Receivable/Accounts - Information for Credit and Collection Issues

Wednesday, December 11, 2013

The Postman Only Knocks Once

So, I was set to move on from legislation and news articles to something new, and yet our industry continues to get hit with changes.  As of today, there was a news release that Canada Post is increasing the cost of lettermail from $0.63 to $0.85 as of March 2014.

Canada Post’s article also outlines a plan that carriers will stop delivering mail to urban homes, switching to community mailboxes.

So, what does that mean for our industry?   Well, a lot.  Lettermail is unfortunately a requirement for an initial collection letter via mail in Ontario prior to a first call six days later.  With a significant portion of the country’s population in this province, it means a large increase to expenses for agencies.

I believe that lettermail is a dying aspect of the industry, and this new change will escalate the issue.   Not just because of the cost, but also how our culture deals with letters.

Twenty years ago, letters were $0.20 and a phone call was a dollar – now the letter is close to $1.00 and a phone call is virtually free.  Most creditors are moving to electronic invoicing, but this lingering requirement for physical lettermail will greatly affect third party operations.  Talking to a number of agency managers at a network event a few months ago, we all compared notes on mailing costs and returns, and we had all come to the same conclusion.

Imagine this – an agency mails out 1,000 letters, at a total cost of $900 (postage, supplies, and manpower). If 5% of the letters respond with an average payment of $100, and the agency receives a 20% contingency, the agency will just break even.  And 5% is a high response rate.  Now with the increase in postage, this represents a net loss.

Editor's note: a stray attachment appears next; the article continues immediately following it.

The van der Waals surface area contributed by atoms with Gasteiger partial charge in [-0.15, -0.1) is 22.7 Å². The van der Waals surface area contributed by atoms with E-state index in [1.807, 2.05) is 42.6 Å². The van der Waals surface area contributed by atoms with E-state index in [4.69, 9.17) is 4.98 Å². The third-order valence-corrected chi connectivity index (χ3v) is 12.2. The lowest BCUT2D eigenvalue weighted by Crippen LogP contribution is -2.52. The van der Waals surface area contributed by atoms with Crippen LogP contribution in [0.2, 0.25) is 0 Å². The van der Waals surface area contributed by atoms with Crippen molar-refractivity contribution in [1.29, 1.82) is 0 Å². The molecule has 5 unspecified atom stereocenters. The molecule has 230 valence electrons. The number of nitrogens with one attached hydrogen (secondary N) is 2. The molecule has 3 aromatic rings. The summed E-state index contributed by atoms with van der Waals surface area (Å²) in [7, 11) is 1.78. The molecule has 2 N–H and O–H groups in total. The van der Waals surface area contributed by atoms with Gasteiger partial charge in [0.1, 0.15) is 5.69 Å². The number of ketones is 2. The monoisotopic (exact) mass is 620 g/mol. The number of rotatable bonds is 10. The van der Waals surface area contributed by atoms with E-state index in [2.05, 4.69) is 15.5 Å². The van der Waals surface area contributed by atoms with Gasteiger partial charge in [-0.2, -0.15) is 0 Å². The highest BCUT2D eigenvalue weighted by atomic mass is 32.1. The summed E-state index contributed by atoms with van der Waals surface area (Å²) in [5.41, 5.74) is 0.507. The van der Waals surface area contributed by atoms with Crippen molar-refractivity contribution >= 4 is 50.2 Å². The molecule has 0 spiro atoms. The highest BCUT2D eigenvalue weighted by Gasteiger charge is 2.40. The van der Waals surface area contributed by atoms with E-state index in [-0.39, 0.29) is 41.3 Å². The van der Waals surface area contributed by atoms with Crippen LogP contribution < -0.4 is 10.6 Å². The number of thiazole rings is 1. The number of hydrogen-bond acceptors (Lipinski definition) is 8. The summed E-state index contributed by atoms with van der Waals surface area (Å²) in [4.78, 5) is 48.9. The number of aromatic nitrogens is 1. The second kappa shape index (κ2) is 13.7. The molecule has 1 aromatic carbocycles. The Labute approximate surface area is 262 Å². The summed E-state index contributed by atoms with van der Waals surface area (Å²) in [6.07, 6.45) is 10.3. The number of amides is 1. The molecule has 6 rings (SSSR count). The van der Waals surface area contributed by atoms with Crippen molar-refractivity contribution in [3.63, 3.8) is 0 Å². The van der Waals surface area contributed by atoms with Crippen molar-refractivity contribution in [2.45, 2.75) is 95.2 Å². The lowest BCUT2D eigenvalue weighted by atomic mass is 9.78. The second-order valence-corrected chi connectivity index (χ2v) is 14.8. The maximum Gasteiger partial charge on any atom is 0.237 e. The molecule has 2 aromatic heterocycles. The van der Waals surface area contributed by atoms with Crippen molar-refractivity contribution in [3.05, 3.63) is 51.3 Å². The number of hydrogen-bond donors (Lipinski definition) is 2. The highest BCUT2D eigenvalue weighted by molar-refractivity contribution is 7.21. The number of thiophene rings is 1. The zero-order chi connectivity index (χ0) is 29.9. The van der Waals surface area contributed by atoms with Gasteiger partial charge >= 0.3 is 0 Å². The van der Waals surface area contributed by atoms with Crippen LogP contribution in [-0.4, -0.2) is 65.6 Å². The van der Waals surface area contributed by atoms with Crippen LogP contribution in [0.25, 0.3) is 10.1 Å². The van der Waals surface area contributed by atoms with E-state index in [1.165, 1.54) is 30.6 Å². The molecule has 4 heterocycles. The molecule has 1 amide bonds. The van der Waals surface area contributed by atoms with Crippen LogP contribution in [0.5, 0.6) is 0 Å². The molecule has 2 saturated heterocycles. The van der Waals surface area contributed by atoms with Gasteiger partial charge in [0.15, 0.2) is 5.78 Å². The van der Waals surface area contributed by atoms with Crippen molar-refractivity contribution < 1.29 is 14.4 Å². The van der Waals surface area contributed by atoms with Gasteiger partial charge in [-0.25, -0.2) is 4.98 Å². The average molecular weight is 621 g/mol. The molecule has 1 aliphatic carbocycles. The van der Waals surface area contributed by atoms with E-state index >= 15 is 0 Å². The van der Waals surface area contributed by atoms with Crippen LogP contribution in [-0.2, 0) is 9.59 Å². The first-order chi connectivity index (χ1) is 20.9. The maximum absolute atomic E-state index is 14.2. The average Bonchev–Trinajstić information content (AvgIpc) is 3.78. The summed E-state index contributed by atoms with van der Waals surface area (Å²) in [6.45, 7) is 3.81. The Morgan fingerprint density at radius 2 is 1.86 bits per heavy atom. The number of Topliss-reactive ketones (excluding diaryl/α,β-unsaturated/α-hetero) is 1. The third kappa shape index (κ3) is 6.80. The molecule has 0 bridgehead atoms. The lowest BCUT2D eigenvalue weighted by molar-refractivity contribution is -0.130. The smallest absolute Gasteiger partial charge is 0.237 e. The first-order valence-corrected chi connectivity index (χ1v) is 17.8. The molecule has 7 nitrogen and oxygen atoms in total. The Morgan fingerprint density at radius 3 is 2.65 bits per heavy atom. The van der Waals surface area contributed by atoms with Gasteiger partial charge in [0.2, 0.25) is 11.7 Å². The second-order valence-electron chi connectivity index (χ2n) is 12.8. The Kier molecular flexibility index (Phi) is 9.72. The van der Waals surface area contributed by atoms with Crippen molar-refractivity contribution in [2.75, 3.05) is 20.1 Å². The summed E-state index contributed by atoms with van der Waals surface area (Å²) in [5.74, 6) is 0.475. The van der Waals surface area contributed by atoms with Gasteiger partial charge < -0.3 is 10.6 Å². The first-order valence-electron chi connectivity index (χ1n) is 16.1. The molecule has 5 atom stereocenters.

A letter used to have an impact on a consumer and solicit a 10-15% response rate, but it has steadily dropped as the mail became mainly a deliver system for junk flyers and collection notices.  A letter in the mail has less impact than a telephone call, email or text.  With increased costs to the consumer to mail back a check, the low  5% response rate will take a further hit as consumers understandably will want to pay by EFT or online.

As well, how we distribute letter notices is going to have to change – consumers deserve the right to a notice in writing detailing their account, but blasting out emails without regard to privacy is going to be an issue.  We need to tread carefully here as we adapt to the demise of lettermail.

Things are changing, whether we want them to or not … the ‘cheque in the mail’ just became a little more obsolete.

If you want to talk about payment methods, ways we can adapt with electronic letter notices and payment methods, or share stories how things used to be in the good old days, feel free to give me a call at Kingston Data and Credit, at 226-946-1730.


Blair DeMarco-Wettlaufer
Kingston Data and Credit

No comments:

Post a Comment